Want a free year on Tuts+ (worth $180)? Start an InMotion Hosting plan for $3.49/mo.
Ever wanted to turn an app interface PSD into a fully animated demo for your clients or site? Turns out, you can use Photoshop for that, too.
In this tutorial, we will design a simple news iPhone app, and then animate it for client presentation and export it as a GIF file. You'll learn everything you need to go from idea to animated demo, all inside any recent version of Photoshop.
We've used Photoshop CC in this tutorial, but CS5 or 6 would work as well to follow along. You will also need the following stock photo to complete this tutorial. Please download them before you begin, or substitute with a similar picture and adjust the steps accordingly:
1. Design an iPhone App GUI
First, we will start designing the app's interface. Make a new file (Control-N) with canvas size 640 px by 1136 px, then click OK.
If instead you already have an app interface designed, you can open it in Photoshop and then jump to the Tap section of this tutorial.
Click View > New Guide to make new guide, which will help us in placing GUI elements accurately. Set it to Vertical with position 15 px.
Add another vertical guide at each side of the canvas with 15 px distance between each guide.
Draw another guide, this time horizontally at 40 px, 128 px, and 220 px.
Add a status bar on the upper most section of your canvas. If you need detailed directions on that, check out the status bar section of our earlier tutorial How to Design an iOS 7 Email App in Photoshop.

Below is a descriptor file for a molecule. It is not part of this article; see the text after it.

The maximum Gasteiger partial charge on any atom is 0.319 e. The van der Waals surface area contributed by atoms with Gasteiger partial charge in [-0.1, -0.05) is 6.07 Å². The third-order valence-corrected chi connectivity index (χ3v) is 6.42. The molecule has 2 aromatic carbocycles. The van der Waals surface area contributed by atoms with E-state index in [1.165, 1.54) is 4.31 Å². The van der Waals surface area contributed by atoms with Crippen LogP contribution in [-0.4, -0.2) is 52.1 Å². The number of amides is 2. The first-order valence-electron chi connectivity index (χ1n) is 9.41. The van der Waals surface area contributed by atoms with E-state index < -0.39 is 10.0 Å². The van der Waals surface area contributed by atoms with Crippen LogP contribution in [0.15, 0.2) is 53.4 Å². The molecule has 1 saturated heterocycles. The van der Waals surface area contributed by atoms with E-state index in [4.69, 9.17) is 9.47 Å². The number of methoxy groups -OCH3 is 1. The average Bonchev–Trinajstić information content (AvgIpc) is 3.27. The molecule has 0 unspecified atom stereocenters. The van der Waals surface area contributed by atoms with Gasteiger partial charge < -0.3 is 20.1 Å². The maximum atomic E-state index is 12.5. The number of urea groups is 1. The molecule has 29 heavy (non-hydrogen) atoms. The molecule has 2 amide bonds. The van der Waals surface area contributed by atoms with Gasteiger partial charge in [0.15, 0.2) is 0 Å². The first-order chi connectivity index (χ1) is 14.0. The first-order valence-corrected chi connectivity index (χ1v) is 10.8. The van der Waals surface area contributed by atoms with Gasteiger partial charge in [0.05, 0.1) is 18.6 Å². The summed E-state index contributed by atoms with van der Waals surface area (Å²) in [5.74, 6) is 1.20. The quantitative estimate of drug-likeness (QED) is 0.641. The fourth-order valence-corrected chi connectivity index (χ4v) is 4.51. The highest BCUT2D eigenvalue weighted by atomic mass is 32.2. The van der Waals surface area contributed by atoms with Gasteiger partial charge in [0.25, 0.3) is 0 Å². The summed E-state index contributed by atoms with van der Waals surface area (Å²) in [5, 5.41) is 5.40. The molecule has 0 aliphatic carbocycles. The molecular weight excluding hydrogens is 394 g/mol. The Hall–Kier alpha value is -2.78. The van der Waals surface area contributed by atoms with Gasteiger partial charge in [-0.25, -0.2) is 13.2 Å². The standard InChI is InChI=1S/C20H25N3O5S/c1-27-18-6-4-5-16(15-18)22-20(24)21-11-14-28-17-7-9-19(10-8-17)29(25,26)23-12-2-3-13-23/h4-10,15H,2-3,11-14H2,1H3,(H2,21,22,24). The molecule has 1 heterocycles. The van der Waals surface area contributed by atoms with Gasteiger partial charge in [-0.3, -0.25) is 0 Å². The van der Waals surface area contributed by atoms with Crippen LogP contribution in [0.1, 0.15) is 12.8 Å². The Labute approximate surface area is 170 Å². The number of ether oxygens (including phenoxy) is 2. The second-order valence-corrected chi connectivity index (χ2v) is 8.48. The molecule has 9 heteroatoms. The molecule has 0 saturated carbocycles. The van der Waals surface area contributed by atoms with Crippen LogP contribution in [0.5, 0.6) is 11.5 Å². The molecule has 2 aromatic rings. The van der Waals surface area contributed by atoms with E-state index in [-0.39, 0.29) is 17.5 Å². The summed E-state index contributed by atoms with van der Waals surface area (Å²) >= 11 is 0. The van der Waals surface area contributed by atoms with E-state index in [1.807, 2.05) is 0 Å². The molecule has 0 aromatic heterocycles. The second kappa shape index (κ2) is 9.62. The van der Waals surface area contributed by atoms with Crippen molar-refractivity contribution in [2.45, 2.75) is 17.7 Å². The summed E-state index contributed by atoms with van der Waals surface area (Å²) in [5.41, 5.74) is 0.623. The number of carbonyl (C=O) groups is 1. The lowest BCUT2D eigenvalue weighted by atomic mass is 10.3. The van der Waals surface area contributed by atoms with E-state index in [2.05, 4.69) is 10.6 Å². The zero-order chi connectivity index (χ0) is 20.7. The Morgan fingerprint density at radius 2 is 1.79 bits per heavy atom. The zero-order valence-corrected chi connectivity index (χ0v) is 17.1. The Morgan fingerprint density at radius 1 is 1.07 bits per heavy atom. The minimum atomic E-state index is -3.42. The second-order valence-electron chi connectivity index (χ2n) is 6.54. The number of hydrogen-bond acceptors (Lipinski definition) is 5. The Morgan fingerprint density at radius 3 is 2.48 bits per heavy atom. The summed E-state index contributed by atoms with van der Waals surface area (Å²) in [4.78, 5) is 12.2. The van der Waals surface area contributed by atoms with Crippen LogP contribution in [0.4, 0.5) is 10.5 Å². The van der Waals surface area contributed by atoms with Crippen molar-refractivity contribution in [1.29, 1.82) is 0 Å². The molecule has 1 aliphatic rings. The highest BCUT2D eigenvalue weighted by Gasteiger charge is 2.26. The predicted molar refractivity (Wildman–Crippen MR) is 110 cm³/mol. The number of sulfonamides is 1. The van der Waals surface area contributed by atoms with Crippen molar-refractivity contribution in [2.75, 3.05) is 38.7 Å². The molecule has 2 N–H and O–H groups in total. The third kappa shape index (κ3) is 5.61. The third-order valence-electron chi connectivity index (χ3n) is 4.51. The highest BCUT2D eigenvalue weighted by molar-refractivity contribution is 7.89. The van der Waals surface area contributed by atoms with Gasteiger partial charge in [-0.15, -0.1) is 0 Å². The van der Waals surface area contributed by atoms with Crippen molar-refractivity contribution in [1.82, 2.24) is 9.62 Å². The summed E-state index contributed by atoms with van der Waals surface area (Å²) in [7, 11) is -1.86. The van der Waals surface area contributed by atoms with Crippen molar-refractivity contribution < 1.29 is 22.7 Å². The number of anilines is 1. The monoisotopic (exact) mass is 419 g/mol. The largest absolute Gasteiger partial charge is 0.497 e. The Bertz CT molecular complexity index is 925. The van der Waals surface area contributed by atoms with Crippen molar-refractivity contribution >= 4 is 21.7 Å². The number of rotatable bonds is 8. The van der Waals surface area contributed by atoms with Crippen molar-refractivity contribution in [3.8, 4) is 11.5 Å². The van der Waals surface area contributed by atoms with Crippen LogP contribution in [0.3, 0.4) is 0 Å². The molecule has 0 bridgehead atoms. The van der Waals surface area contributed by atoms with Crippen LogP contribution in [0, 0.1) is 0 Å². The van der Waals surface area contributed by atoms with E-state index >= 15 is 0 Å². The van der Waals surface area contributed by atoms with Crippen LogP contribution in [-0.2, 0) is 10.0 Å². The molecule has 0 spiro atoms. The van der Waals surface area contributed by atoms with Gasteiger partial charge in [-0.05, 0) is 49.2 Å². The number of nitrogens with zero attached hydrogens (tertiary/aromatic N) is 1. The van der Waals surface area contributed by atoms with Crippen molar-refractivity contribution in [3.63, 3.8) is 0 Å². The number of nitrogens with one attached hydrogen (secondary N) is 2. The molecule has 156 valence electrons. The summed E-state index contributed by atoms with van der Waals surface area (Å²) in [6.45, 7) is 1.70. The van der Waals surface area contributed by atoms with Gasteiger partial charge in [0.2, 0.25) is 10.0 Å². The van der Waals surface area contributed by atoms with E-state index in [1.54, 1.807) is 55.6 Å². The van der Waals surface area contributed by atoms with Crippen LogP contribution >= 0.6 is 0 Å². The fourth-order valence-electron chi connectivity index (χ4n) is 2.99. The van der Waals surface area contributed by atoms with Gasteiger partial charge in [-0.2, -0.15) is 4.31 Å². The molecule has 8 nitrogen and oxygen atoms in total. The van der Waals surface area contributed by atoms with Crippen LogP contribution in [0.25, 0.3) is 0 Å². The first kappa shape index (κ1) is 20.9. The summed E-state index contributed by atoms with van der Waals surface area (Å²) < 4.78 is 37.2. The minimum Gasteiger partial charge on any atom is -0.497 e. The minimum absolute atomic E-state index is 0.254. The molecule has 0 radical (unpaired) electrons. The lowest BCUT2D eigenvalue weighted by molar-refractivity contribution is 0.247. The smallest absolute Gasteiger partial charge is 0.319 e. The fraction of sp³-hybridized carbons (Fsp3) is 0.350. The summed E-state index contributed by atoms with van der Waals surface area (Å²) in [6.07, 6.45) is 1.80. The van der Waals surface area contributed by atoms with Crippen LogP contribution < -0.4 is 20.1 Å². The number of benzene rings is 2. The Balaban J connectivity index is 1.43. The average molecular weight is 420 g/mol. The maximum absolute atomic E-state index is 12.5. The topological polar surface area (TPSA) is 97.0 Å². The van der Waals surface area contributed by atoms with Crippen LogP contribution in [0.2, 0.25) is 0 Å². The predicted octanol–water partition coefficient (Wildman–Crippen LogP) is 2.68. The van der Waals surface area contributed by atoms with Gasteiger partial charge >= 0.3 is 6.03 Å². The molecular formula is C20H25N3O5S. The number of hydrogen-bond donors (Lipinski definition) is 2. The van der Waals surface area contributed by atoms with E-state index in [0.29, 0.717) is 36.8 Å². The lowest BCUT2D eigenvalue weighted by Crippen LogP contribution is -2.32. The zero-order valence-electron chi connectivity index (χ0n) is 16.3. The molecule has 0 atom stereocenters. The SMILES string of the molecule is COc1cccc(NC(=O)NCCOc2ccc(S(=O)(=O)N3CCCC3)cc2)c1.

Then, make a new layer and then select second section and then fill it a gray color,
Add the app's title text on the top part of the interface.
Add a logo to the title. I just drew some simple rectangles for the logo, but if you have an existing app icon, you can just import it into a new layer.
Draw a magnifier icon using a combination of two circle shapes and a rounded rectangle, using the same color as the app logo. Place it on the right side of the app.
On the other side, draw four rounded rectangles for the option icon.
Make a new layer with a rectangle section that fits under the titlebar. Fill the next section with a gray color, just as the previous section.
Add a layer mask onto the layer, and then add a black to white gradient until the bottom is faded.
Add a menu using the Type Tool, containing the news categories. Set the first menu—in this case, the All option—to be bold, to indicate that the category is active. Duplicate it (Control-J) and then set other menu—in this case, Sport—to be bold, once again to indicate which category is selected.
Now, from the Layers panel, set the Sport menu Opacity to 0% to hide it, as we want the All category to be bold first.
Add a thin arrow for menu navigation, made of rounded rectangles.
Add another arrow onto the other side.
Fill the rest of the interface with the gray color. Make sure to put this background underneath all the GUI elements.
Draw a light gray rectangle for the individual news section background.
Apply Stroke, Inner Glow, and Outer Glow to add more contrast to the news area. Double click the layer and then use the following settings from the screenshots below:
Draw a white rounded rectangle on the top part of the previous shape. We will put news image here.
Apply Inner Glow into the white shape with the following settings:
Select a photo from the Tuts+ Stock Photo set you previously downloaded, or any other photos you'd like to use, and place it covering the white rounded rectangle shape.
Hit Control-Alt-G to convert selected photo layer into a Clipping Mask. The photo will automatically go inside layer behind it. And, here's what you see:A perfectly placed photo on top of the individual news area.